By James Phelps, MD | March 13, 2013
 
Dr Phelps is Director of the Mood Disorders Program at Samaritan Mental Health in Corvallis, Ore. His Web site gathers no information on visitors and produces no income for him or others. He is the author of Why Am I Still Depressed? Recognizing and Managing the Ups and Downs of Bipolar II and Soft Bipolar Disorder (New York: McGraw-Hill; 2006), from which he receives royalties. He stopped taking honoraria from pharmaceutical companies in 2008.
 
Overdiagnosis of bipolar disorder is an increasing concern, particularly since the widely cited study by Zimmerman and colleagues.1 Findings from that study indicate that there is a problem with overdiagnosis (positive predictive value of only 43%) as well as with the much less publicized parallel finding of 30% underdiagnosis (sensitivity of 70%).

A recent review noted a much lower underdiagnosis rate of 4.8%, which is an inaccurate interpretation of the original data.Zimmerman and colleagues themselves allude to the higher figure.3

Will the new criteria in DSM-5 address these varying claims of overdiagnosis and underdiagnosis? After all, concern about overdiagnosis is one of the driving forces behind these debated changes.4 I’ll take up that question in the next essay in this series, suggesting that the new criteria will not significantly improve positive predictive value—the most debated aspect of diagnostic accuracy. But an important step should precede that review of predictive value and specificity, namely, a careful examination of the very concept of overdiagnosis.

Consider the implicit assumptions.

Bipolar disorder is like bacterial sepsis or mononucleosis: a patient either has it or he does not. One of the origins of dichotomous diagnosis in psychiatry is bacterial. The discovery that many debilitating illnesses were caused by invasive bacteria was a tremendous medical advance. An illness was present if the offending agent was present and absent if it was not—the first of Koch’s 4 postulates. But this perspective has been carried forward into the realm of mental health, where emerging understanding of phenomenology is not consistent with this black-and-white, yes or no way of thinking.5,6

The DSM’s dichotomous system—mental illnesses are either present or absent—is an accurate model for bipolar disorders. Consider the sheer number of genes and consider the role of environmental variation in modifying gene impact, as seen in the short/long variation of the serotonin transporter gene and depression vulnerability, where an otherwise substantial gene effect is completely overridden by benign up-bringing.7Imagine the number of combinations of genes and environments possible and imagine the array of phenotypes that would emerge from them?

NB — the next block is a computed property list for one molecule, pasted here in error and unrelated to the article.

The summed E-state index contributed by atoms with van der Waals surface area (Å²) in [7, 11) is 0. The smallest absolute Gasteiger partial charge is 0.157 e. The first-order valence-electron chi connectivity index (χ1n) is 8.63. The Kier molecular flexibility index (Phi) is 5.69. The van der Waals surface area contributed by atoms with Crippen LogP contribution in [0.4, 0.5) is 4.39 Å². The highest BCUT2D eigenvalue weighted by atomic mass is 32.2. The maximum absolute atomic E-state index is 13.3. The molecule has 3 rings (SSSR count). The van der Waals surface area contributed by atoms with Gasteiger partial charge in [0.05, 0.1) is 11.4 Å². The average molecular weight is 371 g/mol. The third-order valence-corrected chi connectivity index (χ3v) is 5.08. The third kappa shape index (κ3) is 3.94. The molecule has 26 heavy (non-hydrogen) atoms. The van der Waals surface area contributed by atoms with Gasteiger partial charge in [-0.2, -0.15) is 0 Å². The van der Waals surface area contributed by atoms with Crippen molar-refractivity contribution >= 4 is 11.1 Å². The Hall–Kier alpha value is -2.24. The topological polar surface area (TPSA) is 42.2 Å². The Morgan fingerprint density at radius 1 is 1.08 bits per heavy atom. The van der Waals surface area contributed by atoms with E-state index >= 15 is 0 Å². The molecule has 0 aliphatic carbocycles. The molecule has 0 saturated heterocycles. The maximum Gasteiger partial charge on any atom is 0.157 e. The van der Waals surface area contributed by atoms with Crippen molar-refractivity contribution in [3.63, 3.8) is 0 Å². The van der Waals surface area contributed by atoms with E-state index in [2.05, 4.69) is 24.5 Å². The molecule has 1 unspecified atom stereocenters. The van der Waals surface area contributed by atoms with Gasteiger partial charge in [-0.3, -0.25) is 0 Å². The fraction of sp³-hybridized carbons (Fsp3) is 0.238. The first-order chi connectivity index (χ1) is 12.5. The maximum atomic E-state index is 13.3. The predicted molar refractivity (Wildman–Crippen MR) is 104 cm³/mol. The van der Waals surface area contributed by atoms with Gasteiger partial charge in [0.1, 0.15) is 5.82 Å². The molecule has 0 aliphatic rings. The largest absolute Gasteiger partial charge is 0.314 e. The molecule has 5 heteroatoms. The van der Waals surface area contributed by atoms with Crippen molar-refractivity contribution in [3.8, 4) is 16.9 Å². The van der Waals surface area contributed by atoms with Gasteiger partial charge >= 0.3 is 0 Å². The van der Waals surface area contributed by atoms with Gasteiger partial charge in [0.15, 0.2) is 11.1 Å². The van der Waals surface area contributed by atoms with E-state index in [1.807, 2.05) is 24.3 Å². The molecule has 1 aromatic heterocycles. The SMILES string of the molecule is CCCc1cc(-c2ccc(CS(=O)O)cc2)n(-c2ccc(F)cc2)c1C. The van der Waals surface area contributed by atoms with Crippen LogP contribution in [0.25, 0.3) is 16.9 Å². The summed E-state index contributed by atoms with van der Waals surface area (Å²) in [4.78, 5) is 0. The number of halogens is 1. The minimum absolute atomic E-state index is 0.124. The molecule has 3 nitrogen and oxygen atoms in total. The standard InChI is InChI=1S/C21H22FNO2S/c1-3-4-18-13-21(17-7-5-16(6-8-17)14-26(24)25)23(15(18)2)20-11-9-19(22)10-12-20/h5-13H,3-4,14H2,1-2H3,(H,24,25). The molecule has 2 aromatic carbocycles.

A DSM-5 committee considered all of these factors in their 2006 discussion of whether to introduce a spectrum approach to diagnosis in the upcoming edition. Virtually everyone involved was in favor of incorporating a “dimensional” approach (as opposed to the current “categorical” approach). Michael First8 wrote a masterful summary of those proceedings. Ironically, at this meeting, the mood disorders subgroup chose to work on the spectrum of depression severity, not the unipolar-bipolar spectrum. That side step leaves the entire “overdiagnosis” debate open, in spite of a new DSM.

The Structured Clinical interview for Diagnosis (SCID) is a valid gold standard. Even if one presumes that bipolar disorder can be regarded as present or absent and that a diagnostic system should operate accordingly, another major assumption remains: the SCID is a realistic gold standard against which to judge clinicians’ diagnoses. Obviously, the only way to judge diagnostic accuracy is to have some means of recognizing whether the illness is truly present. The SCID is accepted in this role, because psychiatry lamentably has little else to replace it. Is it adequate?

Administering the SCID consists of asking questions in a semi-structured fashion. All the SCID does is ensure that all relevant diagnostic questions are asked in a systematic fashion. The trick in using it is to keep the instrument from interfering too much with the patient’s account of his symptoms. At best, interference can be kept to a minimum.

So, why would we uncritically accept the idea that an SCID user who does not know the patient and whose relationship with the patient can only be hampered, not enhanced, by the instrument he is using, generates a more definitive diagnostic impression than a clinician who actually knows the patient? The advantage of the SCID is in its completeness. It does not otherwise enhance the accuracy of data. Those who accept that the study by Zimmerman and colleagues1 demonstrates overdiagnosis are tacitly accepting that a clinician who does not know the patient, wielding an instrument that does not enhance the clinical relationship, is the authority. If the SCID says bipolar disorder is absent while the clinician says it is present, the clinician is wrong.

While I deeply respect the importance of this kind of research, the underlying logic is necessarily simplistic. Therefore, any conclusion of overdiagnosis based on this study is likewise an oversimplification.

Consider a recent study of bipolar screening tests in which the gold standard was instead a 1-year confirmation of the initial diagnosis.9 While not ideal (eg, clinicians were not blind to their initial diagnosis), it has longitudinal validity regarding what the patient “truly has.” Or, consider a study of pediatric mood and attention-deficit diagnoses by Chilakamarri and colleagues10 in which underdiagnosis of bipolar disorder was a far greater problem than overdiagnosis, but which is cited far less frequently than the Zimmerman study.1 Perhaps because there was no SCID for the gold standard—only experienced clinicians?

Risks of overdiagnosis